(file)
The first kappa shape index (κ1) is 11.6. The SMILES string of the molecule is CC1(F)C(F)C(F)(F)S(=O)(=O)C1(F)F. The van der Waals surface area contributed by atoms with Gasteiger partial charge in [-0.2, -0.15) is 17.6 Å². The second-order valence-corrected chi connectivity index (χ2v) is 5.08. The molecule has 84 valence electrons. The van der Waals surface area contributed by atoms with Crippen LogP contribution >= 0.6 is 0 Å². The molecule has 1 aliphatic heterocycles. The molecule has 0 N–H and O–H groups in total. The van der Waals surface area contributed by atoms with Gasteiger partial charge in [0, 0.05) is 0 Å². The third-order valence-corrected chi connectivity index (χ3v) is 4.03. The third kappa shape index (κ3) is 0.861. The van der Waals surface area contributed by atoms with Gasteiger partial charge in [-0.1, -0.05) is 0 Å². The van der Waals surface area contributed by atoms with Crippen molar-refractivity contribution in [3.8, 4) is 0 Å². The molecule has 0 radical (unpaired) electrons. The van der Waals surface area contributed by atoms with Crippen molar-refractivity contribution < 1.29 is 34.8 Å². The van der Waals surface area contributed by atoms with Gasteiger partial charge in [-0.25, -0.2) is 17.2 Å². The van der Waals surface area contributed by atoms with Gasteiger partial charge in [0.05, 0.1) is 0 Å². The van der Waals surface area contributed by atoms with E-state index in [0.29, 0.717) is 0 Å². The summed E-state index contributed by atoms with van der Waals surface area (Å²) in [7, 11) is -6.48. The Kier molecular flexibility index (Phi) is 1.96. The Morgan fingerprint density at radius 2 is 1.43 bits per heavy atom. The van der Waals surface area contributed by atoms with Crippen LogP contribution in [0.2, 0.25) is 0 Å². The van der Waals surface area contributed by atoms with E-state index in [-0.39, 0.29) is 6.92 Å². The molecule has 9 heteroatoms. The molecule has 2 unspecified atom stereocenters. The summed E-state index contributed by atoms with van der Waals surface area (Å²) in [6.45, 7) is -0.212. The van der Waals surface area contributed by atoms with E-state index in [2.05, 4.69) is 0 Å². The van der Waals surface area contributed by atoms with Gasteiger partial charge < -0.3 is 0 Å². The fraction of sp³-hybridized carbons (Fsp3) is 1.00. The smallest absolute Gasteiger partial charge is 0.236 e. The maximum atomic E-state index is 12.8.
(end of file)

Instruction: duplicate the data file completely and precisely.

The first kappa shape index (κ1) is 11.6. The SMILES string of the molecule is CC1(F)C(F)C(F)(F)S(=O)(=O)C1(F)F. The van der Waals surface area contributed by atoms with Gasteiger partial charge in [-0.2, -0.15) is 17.6 Å². The second-order valence-corrected chi connectivity index (χ2v) is 5.08. The molecule has 84 valence electrons. The van der Waals surface area contributed by atoms with Crippen LogP contribution >= 0.6 is 0 Å². The molecule has 1 aliphatic heterocycles. The molecule has 0 N–H and O–H groups in total. The van der Waals surface area contributed by atoms with Gasteiger partial charge in [0, 0.05) is 0 Å². The third-order valence-corrected chi connectivity index (χ3v) is 4.03. The third kappa shape index (κ3) is 0.861. The van der Waals surface area contributed by atoms with Gasteiger partial charge in [-0.1, -0.05) is 0 Å². The van der Waals surface area contributed by atoms with Crippen molar-refractivity contribution in [3.8, 4) is 0 Å². The molecule has 0 radical (unpaired) electrons. The van der Waals surface area contributed by atoms with Crippen molar-refractivity contribution < 1.29 is 34.8 Å². The van der Waals surface area contributed by atoms with Gasteiger partial charge in [-0.25, -0.2) is 17.2 Å². The van der Waals surface area contributed by atoms with Gasteiger partial charge in [0.05, 0.1) is 0 Å². The van der Waals surface area contributed by atoms with E-state index in [0.29, 0.717) is 0 Å². The summed E-state index contributed by atoms with van der Waals surface area (Å²) in [7, 11) is -6.48. The Kier molecular flexibility index (Phi) is 1.96. The Morgan fingerprint density at radius 2 is 1.43 bits per heavy atom. The van der Waals surface area contributed by atoms with Crippen LogP contribution in [0.2, 0.25) is 0 Å². The van der Waals surface area contributed by atoms with E-state index in [-0.39, 0.29) is 6.92 Å². The molecule has 9 heteroatoms. The molecule has 2 unspecified atom stereocenters. The summed E-state index contributed by atoms with van der Waals surface area (Å²) in [6.45, 7) is -0.212. The van der Waals surface area contributed by atoms with E-state index in [2.05, 4.69) is 0 Å². The van der Waals surface area contributed by atoms with Gasteiger partial charge < -0.3 is 0 Å². The fraction of sp³-hybridized carbons (Fsp3) is 1.00. The smallest absolute Gasteiger partial charge is 0.236 e. The maximum atomic E-state index is 12.8.